PME are a group of neuro-regressive disorders characterized by myoclonus, multiple seizure type, progressive regression, and cerebral and/or cerebellar atrophy.47,48 Genetic tests play important role in diagnosing and classifying PME.49 We have summarized five cases of PME with genotypes in this study. Two cases were PME3 with mutation in KCTD7. The phenotype of these two cases were typical of that of the reported cases, onset in infancy, frequent myoclonic seizure along with regression and ataxia. We also identified two cases of NCL 6 with CLN6 gene mutation and one case of NCL7 with MFSD8 mutation. In related study by Zhang et al.,50 the most common gene identified was PPT1 which was not identified here. While other gene mutations were similar to their study findings like their 2nd prevalent gene was KCTD7.50
All three cases with mitochondrial gene mutation were Leigh syndrome. Here, two different genes were identified: MTND5 and MTCYB. Mitochondrial disorders have heterogeneous phenotype with involvement of multiple organs; however, epilepsy is a common feature here.51 Two of our cases had infantile spasms, and the rest had focal with secondary generalized epilepsy. This coincides with the study done by Lee et al.52 The mutations found in this study were c.25A>G(p.Thr9Ala), c.1111C>A(p.Leu371Met), m.14766C>T(p.Thr7Ile), c.475T>C(p.Tyr159His). We did not find any case of classic m.3243A>G mutation for mitochondrial encephalomyopathy, lactic acidosis, and stroke-like syndrome which is closely related to status epilepticus.53
In this study, two genetically diagnosed NCS were identified. Although NCS are commonly found in children with epilepsy, most of the cases are not genetically diagnosed. One case was tuberous sclerosis with TSC1 gene mutation and another case was NF with NF1 gene mutation. We found some rare syndromes in relation to epilepsy like Gibbs syndrome with AHDC1 mutation. This patient had infantile spasm, dysmorphism, GDD, hypotonia and failure to thrive. These features have similarity with the case reported by Gumus.54 A case of KTS was diagnosed with definite phenotype of amelogenesis imperfecta, intractable seizure, and GDD with ROGD1 mutation. It is a rare cause of epilepsy and very few cases have been identified till date.55 We also found a case of cockayne syndrome A with ERCC8 mutation with the typical phenotype of microcephaly, failure to thrive, ID, short stature, seizure and abnormal behavior.56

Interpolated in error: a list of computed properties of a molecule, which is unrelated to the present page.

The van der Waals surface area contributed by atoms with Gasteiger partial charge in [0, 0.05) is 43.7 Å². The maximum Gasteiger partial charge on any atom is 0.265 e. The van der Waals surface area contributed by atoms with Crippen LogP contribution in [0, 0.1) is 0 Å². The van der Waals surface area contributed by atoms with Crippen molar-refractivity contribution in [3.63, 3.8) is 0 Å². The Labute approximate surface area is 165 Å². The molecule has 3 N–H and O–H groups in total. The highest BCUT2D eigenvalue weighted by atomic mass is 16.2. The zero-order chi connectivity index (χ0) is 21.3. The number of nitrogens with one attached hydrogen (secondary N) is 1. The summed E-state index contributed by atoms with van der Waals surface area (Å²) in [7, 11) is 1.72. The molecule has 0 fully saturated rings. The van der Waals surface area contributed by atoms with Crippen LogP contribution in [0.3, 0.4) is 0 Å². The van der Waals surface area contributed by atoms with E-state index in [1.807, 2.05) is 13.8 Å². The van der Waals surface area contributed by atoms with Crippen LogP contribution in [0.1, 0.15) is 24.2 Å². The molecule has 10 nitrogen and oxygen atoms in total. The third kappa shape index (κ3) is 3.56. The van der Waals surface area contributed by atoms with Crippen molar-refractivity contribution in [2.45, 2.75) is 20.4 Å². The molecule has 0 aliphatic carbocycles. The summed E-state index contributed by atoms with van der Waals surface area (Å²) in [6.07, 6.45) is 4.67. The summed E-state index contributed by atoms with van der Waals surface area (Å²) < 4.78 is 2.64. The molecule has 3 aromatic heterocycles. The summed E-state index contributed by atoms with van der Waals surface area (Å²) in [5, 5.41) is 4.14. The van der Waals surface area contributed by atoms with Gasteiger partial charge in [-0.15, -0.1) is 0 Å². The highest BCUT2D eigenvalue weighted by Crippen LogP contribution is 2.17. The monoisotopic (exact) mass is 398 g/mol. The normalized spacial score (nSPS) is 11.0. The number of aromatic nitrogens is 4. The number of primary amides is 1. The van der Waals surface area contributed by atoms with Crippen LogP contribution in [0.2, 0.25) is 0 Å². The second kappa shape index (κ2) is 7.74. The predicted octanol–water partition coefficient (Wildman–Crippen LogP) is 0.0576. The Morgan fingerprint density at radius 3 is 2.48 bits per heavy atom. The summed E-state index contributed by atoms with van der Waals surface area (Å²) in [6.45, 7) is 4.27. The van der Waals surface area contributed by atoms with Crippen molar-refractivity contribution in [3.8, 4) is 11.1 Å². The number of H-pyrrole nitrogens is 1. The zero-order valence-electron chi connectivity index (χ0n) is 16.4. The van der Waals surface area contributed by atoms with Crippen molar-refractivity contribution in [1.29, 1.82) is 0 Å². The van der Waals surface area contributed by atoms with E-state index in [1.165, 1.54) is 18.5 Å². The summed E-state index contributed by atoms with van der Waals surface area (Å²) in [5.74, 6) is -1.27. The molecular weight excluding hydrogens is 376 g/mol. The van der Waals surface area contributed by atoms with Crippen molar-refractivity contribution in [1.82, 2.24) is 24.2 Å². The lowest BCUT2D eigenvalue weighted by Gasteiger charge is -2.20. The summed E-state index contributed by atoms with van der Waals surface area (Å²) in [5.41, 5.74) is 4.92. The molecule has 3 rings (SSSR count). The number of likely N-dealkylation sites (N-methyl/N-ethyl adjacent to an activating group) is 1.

A case of casein kinase 2 beta gene causing Poirier-Bienvenu neurodevelopmental syndrome was identified in this study. The patient was a boy with ID, hypotonia, and generalized seizure (OMIM ID: 618732).57 These features coincide with the previously reported case.58 Another rare case identified was of Pitt-Hopkins syndrome with NCF4 mutation. This case had focal epilepsy, ID, stereotypes, and visual impairment. The phenotype and genotype of this case coincided with case reported by Rosenfeld et al.59 There was a case of cerebral creatine deficiency syndrome with mutation of SLC6A8+ in exon 9 in this study. It is an X linked recessive disorder characterized by speech and language delay, cognitive delay, autistic behavior, infantile spasm, generalized hypotonia, and microcephaly.60
Although phenotypical heterogeneity complicates the use of precision medicine in genetic epilepsy, the genetic diagnosis of epilepsy has shown significant and dramatic changes in its treatment.61 On the basis of genotype, we applied the precision medicine in some of our cases. Like in cases with Dravet syndrome (SCN1A gene mutation), we avoided sodium channel blocker as that is the challenge in treatment of this syndrome, instead of selecting antiepileptic drugs.61 In contrary to this, sodium channel blockers are suggested in cases of SCN8A encephalopathy, like high dose phenytoin, which has also been applied in our cases.62 Similarly, in cases with KCNQ2 gene mutation, sodium channel blocker was used.63
The mean age of the studied subject was 41.4±35.850 months, while the age of onset of seizure was far earlier (16.2±17.145 months). A male predominance was observed like other similar studies.42,64 Generalized seizure was the most common type of seizure and the 2nd most common type was focal seizure. All the patients had DD, most common being GDD, while 30% had neuroregression. DD was also very common in study done by Balciuniene et al.64 Regarding the associated neuropsychiatric disorders, ID, hyperactivity, and ASD was observed in a significant number of patients. In a study done by Arafat et al.,42 26.4% patients had mild ID, 29.4% patients had moderate ID and 44.2% had severe ID. Most of the patients had uneventful birth history in this study. Family history revealed that 22.5% patients had consanguinity of parents, while 15% had family members (other than sib) affected and 12.5% had history of sib death with similar type of illness.